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NEW YORK ( TheStreet) --  Facebook (FB) is already in the business of helping you document memories. Now the social network will take you on a trip back down memory lane, too. 

Tuesday, Facebook said it was starting the global roll out of a feature called On This Day, which serves as a this-day-in-history window to users' personal social-networking archives. The features exist as a separate page people can visit to return to years-ago posts, photos and events, as well as the stories they've been tagged in. 

Shares of Facebook were trading up 1.55% higher at $85.72 Tuesday afternoon.

The feature, available on web and mobile, seems like a logical next step for a company that traffics in nostalgia, and it should appeal to people who share their most intimate moments, such as engagement announcements or baby pictures, with their Facebook friends. It is, however, inspired by venture-backed apps like Timehop and Memoir, which connect to a person's social networks to resurface old memories, and could prove a threat to those products.

"Timehop has a different approach than Facebook, " said Shashta Ventures Managing Director Sean Flynn, who is also a Timehop board member. "Just as the same reasoning that Poke created awareness over Snapchat, we think this will create awareness for Timehop."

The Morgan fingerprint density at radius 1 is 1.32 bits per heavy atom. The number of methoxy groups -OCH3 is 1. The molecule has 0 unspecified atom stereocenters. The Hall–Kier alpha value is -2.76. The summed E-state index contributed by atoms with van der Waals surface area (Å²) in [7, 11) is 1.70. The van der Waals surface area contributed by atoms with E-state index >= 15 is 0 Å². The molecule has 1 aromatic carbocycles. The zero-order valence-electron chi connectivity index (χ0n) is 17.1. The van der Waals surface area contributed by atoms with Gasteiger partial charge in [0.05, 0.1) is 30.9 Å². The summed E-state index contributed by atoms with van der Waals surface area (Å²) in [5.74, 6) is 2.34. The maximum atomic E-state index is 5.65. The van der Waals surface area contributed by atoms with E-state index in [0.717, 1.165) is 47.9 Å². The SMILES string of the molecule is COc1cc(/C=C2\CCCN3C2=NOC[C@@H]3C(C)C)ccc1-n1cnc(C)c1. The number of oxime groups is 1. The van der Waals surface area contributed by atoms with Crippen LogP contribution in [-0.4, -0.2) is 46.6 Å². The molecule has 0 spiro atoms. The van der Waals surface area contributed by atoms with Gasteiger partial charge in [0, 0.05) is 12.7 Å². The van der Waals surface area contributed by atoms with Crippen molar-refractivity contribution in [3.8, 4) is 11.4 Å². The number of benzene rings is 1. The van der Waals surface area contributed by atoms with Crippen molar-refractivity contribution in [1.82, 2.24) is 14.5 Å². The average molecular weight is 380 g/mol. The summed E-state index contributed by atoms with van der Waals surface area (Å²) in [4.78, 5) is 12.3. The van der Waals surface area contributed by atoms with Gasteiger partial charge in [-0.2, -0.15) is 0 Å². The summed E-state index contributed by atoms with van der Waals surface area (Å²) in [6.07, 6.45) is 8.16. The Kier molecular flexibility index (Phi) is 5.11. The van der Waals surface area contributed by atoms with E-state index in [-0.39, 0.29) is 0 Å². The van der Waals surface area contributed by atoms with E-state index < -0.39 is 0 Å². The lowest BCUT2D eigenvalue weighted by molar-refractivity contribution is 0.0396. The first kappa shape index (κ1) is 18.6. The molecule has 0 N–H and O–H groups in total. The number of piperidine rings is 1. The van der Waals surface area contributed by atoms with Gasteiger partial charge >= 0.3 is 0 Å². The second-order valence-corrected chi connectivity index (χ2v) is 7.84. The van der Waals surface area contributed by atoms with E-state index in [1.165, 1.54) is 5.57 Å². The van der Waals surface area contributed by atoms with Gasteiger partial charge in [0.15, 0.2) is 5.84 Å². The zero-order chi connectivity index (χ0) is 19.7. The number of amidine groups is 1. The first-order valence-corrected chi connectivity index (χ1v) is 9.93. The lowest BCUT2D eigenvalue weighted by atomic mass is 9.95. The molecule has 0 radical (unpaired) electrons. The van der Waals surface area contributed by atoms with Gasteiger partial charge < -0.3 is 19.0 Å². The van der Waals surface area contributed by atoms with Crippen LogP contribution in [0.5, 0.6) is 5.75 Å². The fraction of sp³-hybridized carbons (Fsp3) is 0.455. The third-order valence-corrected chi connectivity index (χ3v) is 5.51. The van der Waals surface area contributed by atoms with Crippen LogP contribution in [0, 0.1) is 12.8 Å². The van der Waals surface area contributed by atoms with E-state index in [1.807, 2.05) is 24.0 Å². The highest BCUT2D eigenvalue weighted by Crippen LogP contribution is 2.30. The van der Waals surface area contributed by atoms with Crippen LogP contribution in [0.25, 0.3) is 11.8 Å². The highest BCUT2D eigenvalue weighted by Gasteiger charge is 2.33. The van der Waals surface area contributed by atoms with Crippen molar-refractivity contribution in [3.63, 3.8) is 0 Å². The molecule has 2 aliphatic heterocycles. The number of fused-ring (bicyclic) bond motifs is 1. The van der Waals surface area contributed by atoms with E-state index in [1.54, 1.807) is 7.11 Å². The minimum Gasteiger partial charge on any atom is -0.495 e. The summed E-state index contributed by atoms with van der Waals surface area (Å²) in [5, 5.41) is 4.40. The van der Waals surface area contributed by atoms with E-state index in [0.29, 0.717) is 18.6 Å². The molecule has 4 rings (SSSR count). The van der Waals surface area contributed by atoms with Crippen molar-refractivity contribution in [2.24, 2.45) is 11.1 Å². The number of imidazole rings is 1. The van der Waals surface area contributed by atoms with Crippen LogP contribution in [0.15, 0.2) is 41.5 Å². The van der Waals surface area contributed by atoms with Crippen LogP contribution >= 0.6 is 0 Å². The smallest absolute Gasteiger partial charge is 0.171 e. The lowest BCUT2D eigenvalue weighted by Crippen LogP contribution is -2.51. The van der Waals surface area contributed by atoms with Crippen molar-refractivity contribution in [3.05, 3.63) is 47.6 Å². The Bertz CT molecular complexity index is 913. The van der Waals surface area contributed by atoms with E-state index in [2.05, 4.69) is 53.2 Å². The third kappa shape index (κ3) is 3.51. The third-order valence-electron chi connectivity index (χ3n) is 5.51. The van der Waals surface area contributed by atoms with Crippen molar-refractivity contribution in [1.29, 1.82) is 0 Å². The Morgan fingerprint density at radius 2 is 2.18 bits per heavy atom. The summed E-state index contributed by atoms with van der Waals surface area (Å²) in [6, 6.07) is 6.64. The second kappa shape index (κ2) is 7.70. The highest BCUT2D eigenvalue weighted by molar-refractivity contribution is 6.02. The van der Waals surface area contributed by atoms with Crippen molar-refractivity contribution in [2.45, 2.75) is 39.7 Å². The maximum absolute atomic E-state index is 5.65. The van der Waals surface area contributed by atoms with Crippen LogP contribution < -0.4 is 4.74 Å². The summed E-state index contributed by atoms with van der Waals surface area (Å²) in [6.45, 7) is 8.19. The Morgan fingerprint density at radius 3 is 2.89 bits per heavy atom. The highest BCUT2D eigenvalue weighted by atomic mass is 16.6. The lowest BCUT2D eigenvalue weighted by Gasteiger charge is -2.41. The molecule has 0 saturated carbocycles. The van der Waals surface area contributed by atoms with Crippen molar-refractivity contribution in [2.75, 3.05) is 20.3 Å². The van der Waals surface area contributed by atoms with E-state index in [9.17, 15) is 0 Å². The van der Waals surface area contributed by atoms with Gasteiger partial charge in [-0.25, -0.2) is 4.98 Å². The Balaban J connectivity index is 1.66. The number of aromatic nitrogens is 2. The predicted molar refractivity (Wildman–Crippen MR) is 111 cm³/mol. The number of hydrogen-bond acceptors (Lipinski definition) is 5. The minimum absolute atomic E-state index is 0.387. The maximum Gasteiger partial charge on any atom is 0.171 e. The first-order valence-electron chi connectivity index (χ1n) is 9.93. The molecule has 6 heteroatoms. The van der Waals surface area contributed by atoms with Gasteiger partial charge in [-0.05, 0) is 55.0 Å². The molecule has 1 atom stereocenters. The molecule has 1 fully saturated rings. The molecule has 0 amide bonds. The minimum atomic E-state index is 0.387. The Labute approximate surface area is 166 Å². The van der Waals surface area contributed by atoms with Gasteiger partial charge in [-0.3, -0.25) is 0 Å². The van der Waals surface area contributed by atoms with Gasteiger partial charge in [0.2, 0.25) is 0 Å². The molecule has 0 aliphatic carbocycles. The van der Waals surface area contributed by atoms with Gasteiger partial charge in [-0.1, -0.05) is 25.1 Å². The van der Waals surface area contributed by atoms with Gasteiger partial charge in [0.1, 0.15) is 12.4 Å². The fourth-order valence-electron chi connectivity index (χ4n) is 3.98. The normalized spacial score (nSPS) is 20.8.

Facebook has a history of stepping on the toes of other app makers as it seeks to cater to the changing whims of Internet users. For instance, the social network has tried its hand at disappearing photos and videos with Poke and Slingshot, though its efforts haven't thwarted the continued success of Snapchat.

"I think it's clear validation that the memories and nostalgia space are becoming increasingly important," said Lee Hoffman, CEO of Memoir, a competing app that raised $5.5 million in funding in November. "One of the things that Facebook is missing, though, is that reconstructing and sharing memories requires users to trust a service with all of their digital memories."

Facebook is not the channel most people will ever trust with a majority of their photos, he said.

Still, On This Day is private to each member, and could influence members to share more of their photos privately for a more comprehensive look back at their past moments. 

The new product announcement comes a day ahead of Facebook's annual F8 developer conference where executives are expected to unveil updates to the company's lineup of standalone applications, which includes Instagram and WhatsApp, as well as a new direction for its messaging app Messenger.